BALTIMORE — The American Red Cross said it’s facing the worst blood shortage in more than a decade as the organization declares a national blood crisis for the first time ever.
“That means that there is less than a day supply of certain blood types on the shelves,” said Ashley Henyan with the National Capital and Greater Chesapeake Region of the American Red Cross. “It’s a matter of life or death right now.”
Henyan said the Red Cross has seen a 10 percent decline in blood donations since March of 2020. There’s also been a 62 percent drop in blood drives at high schools and colleges.
“The winter weather and then coming right off the holiday, all of that added up with the pandemic is really why we see ourselves in this situation right now,” Henyan said.
She also said the shortage is impacting patients at hospitals. Henyan said it’s putting doctors in tough positions where they have to choose who gets blood and who has to wait.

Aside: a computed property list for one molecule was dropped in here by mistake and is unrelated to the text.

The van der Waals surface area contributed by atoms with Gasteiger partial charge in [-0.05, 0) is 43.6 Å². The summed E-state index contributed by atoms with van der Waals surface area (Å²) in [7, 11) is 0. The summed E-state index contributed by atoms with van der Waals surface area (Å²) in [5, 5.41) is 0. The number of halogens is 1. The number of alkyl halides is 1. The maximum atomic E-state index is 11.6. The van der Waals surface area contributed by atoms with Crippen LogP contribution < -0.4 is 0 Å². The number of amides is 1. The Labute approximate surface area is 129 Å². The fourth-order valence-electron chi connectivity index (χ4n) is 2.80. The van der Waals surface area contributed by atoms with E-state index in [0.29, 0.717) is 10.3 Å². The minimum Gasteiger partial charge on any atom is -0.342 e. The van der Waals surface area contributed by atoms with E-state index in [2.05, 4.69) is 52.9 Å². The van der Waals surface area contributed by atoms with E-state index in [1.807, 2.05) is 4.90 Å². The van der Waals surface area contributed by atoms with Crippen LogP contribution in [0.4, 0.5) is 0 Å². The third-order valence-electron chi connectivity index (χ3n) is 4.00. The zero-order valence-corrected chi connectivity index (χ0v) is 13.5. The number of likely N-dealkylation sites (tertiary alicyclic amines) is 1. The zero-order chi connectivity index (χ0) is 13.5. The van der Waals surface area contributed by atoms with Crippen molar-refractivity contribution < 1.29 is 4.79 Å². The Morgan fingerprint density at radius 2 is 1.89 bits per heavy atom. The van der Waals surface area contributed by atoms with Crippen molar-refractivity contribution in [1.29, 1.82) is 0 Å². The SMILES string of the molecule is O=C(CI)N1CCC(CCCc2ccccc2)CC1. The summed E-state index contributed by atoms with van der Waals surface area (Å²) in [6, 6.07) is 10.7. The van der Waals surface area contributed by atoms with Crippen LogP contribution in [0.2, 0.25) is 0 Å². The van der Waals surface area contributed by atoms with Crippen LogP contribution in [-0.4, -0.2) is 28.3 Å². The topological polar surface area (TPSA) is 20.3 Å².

“This could mean an accident victim not getting the blood that they need. It could mean a mother experiencing a complicated childbirth to have to wait for blood,” she said. “Without a healthy blood supply, there’s really no hope for patients to survive.”
The Red Cross said it’s in critical need for all blood types and the organization is now calling on anyone who is eligible to donate blood.
Henyan said a donation can be lifesaving.
“You could be helping a stranger, neighbor and maybe one of your own loved ones,” she said.
The Red Cross said volunteers to help with blood collection are also in short supply.
For more information on how to donate and become a volunteer, you can click this link here